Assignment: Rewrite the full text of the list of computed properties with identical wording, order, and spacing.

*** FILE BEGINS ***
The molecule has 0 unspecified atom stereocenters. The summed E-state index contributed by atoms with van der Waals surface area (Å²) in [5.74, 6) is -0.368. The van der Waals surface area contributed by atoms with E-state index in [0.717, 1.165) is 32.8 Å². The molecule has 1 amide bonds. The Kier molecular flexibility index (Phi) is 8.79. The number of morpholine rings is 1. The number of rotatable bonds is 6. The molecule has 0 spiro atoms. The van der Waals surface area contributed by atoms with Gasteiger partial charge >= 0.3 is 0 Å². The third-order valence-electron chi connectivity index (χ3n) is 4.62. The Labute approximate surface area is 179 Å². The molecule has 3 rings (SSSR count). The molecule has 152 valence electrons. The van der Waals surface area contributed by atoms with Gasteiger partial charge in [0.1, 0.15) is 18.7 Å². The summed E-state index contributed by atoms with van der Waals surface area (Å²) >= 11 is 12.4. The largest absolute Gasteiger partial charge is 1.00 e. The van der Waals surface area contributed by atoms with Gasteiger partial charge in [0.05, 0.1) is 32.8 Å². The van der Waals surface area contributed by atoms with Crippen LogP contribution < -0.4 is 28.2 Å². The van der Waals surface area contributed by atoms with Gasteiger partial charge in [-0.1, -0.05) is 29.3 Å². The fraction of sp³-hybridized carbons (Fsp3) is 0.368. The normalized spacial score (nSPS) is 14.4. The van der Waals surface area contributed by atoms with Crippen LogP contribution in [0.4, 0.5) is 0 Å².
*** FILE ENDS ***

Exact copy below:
The molecule has 0 unspecified atom stereocenters. The summed E-state index contributed by atoms with van der Waals surface area (Å²) in [5.74, 6) is -0.368. The van der Waals surface area contributed by atoms with E-state index in [0.717, 1.165) is 32.8 Å². The molecule has 1 amide bonds. The Kier molecular flexibility index (Phi) is 8.79. The number of morpholine rings is 1. The number of rotatable bonds is 6. The molecule has 0 spiro atoms. The van der Waals surface area contributed by atoms with Gasteiger partial charge >= 0.3 is 0 Å². The third-order valence-electron chi connectivity index (χ3n) is 4.62. The Labute approximate surface area is 179 Å². The molecule has 3 rings (SSSR count). The molecule has 152 valence electrons. The van der Waals surface area contributed by atoms with Gasteiger partial charge in [0.1, 0.15) is 18.7 Å². The summed E-state index contributed by atoms with van der Waals surface area (Å²) >= 11 is 12.4. The largest absolute Gasteiger partial charge is 1.00 e. The van der Waals surface area contributed by atoms with Gasteiger partial charge in [0.05, 0.1) is 32.8 Å². The van der Waals surface area contributed by atoms with Crippen LogP contribution < -0.4 is 28.2 Å². The van der Waals surface area contributed by atoms with Gasteiger partial charge in [-0.1, -0.05) is 29.3 Å². The fraction of sp³-hybridized carbons (Fsp3) is 0.368. The normalized spacial score (nSPS) is 14.4. The van der Waals surface area contributed by atoms with Crippen LogP contribution in [0.4, 0.5) is 0 Å².